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The Relief of an MS Diagnosis

Posted on November 30, 2021
Article written by
Rachael Tomlinson

Being diagnosed with primary progressive multiple sclerosis (PPMS) came as both a shock and a relief to me. I know that the “relief” part may not make sense to people who haven’t been through the process, but for years, I was wondering why I had certain symptoms, with no answers.

When I got the diagnosis, my first thought was, “Right, this is it. Now I've got a name for it.” I wouldn’t necessarily say I was pleased to have a name to go with the symptoms, but I was relieved, because I knew there was something wrong with me, and I didn’t feel like medical professionals had been taking me seriously.

I really had to fight to get through the system, because my general practitioners were ignoring me for so long. So finally knowing that I had PPMS, which came along with lesions on my brain and spine, actually allowed me to breathe a sigh of relief that this finally had a name, that I wasn’t going to have to deal with the diagnosis process anymore — and that I was going to start fighting it right away.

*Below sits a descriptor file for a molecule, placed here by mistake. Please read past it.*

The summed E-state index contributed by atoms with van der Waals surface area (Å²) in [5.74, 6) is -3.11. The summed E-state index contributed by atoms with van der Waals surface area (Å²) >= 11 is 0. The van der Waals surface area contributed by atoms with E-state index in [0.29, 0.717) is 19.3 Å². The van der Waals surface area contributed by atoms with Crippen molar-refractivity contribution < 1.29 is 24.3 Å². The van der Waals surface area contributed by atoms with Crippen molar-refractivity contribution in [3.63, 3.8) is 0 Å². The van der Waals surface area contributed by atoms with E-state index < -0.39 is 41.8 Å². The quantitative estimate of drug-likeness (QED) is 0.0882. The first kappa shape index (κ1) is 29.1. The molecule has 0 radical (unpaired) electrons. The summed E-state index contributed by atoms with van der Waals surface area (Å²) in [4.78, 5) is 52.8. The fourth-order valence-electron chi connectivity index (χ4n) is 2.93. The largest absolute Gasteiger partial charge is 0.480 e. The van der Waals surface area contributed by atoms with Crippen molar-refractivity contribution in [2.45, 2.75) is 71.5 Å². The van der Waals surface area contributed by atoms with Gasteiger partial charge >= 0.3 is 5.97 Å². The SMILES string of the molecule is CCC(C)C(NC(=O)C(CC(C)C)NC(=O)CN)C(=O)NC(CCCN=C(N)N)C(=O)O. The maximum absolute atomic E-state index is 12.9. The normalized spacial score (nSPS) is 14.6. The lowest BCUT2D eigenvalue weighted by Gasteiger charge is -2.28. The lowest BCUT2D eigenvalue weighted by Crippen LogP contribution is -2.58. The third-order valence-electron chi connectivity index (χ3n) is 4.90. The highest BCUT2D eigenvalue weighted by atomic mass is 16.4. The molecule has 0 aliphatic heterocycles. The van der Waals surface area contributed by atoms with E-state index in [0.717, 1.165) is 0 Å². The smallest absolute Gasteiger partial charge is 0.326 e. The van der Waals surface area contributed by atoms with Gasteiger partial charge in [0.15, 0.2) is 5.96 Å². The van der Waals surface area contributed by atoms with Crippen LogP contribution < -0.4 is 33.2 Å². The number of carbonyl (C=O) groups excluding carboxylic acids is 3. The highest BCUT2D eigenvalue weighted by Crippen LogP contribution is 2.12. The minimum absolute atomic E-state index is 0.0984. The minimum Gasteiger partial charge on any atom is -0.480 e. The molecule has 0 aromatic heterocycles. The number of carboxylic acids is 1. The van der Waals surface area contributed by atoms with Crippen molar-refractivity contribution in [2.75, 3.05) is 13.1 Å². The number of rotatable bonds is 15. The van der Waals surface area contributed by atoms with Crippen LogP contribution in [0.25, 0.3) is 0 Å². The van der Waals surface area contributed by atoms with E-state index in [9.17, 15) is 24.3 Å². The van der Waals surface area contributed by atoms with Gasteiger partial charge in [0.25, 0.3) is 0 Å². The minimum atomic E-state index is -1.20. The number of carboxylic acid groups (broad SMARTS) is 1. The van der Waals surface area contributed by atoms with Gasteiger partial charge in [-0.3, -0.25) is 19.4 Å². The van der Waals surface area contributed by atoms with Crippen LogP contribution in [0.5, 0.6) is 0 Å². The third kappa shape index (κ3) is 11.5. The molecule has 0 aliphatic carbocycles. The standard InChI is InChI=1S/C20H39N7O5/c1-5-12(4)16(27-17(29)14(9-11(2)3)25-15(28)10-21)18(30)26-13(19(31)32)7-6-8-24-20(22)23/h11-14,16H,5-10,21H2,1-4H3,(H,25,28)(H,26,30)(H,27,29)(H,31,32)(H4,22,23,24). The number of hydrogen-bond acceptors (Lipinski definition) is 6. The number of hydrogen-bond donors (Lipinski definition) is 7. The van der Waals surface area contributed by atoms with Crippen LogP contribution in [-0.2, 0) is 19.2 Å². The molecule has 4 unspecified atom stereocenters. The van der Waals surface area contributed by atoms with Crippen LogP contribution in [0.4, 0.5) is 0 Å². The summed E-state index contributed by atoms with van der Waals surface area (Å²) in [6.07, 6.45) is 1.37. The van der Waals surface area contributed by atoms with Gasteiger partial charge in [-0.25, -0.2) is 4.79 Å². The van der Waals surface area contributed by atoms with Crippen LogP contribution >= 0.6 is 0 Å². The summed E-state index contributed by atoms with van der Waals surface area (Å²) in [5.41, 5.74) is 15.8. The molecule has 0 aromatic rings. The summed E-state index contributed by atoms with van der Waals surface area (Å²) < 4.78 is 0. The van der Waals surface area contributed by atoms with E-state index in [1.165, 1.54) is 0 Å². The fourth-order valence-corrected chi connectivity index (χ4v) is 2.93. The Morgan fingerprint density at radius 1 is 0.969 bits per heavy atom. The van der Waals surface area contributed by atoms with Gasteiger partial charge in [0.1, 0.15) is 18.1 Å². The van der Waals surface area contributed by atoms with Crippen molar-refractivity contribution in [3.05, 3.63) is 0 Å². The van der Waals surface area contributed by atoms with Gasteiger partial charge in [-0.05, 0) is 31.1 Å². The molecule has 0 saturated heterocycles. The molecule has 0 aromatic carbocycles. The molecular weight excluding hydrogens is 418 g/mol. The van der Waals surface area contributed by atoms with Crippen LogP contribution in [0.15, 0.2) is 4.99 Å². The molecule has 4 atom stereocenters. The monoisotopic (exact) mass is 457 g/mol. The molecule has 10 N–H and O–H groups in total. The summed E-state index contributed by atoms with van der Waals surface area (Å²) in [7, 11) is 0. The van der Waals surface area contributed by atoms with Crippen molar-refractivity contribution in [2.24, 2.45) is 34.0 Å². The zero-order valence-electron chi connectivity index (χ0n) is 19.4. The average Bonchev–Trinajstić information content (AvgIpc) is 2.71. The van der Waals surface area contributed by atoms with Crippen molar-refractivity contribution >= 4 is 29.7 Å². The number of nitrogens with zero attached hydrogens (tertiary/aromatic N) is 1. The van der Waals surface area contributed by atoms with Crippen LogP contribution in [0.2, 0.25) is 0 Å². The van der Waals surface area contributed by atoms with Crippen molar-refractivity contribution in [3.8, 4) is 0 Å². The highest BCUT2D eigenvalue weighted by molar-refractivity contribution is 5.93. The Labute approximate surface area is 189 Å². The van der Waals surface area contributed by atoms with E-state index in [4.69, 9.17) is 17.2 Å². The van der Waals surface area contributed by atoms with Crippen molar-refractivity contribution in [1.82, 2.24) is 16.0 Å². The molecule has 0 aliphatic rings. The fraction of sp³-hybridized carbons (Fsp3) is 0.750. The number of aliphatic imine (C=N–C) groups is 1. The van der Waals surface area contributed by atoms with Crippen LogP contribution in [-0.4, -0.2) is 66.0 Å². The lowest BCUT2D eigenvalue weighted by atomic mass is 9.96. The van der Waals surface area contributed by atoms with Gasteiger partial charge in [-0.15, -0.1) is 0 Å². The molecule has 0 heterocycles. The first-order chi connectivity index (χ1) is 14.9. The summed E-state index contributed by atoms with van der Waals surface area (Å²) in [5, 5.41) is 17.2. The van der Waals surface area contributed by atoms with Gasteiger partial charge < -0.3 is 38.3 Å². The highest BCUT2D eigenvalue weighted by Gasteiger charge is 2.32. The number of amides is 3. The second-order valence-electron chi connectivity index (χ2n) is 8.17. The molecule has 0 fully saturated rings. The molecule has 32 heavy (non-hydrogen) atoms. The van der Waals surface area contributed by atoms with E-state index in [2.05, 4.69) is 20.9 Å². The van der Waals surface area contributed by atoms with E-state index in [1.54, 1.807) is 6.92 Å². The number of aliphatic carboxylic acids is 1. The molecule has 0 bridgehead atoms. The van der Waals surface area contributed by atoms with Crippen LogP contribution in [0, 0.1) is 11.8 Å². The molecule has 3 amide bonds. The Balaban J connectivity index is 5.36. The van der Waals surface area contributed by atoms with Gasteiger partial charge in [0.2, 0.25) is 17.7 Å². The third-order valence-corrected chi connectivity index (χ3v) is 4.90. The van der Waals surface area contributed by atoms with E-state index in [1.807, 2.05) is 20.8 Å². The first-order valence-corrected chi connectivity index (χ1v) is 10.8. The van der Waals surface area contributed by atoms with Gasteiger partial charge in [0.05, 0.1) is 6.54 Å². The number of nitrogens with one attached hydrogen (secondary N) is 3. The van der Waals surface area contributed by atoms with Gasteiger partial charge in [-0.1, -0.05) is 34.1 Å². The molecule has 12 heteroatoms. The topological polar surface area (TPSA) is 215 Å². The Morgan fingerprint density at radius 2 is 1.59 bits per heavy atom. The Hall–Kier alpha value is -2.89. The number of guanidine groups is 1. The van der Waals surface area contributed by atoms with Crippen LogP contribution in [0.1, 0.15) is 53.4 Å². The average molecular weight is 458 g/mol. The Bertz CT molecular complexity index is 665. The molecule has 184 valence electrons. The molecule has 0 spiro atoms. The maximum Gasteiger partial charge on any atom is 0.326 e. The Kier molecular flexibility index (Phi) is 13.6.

One of the biggest challenges of MS is that it’s an invisible disease — people can’t tell that I have it just from looking at me. I’ve gotten so much flack in the past for using wheelchairs and parking in handicapped spaces, and I know other people face even worse issues than I do because we look “healthy.”

Although living with PPMS has caused me to face innumerable challenges — including losing my career and having to move from a home I loved — it has also given me a new outlook and perspective on everything. I hope anyone facing a new diagnosis of MS gets the answers they need as they deal with this disease and that they have a close network of friends and family to help them through it.

My Perspective articles discuss multiple sclerosis from a specific point of view. My Perspective articles don’t reflect the opinions of MyMSTeam staff, medical experts, partners, advertisers, or sponsors. MyMSTeam content isn’t intended as a substitute for professional medical advice, diagnosis, or treatment.

Rachael Tomlinson was diagnosed with primary progressive multiple sclerosis (PPMS) at age 51, which prompted her to fulfill her ambition of becoming a writer. Learn more about her here.

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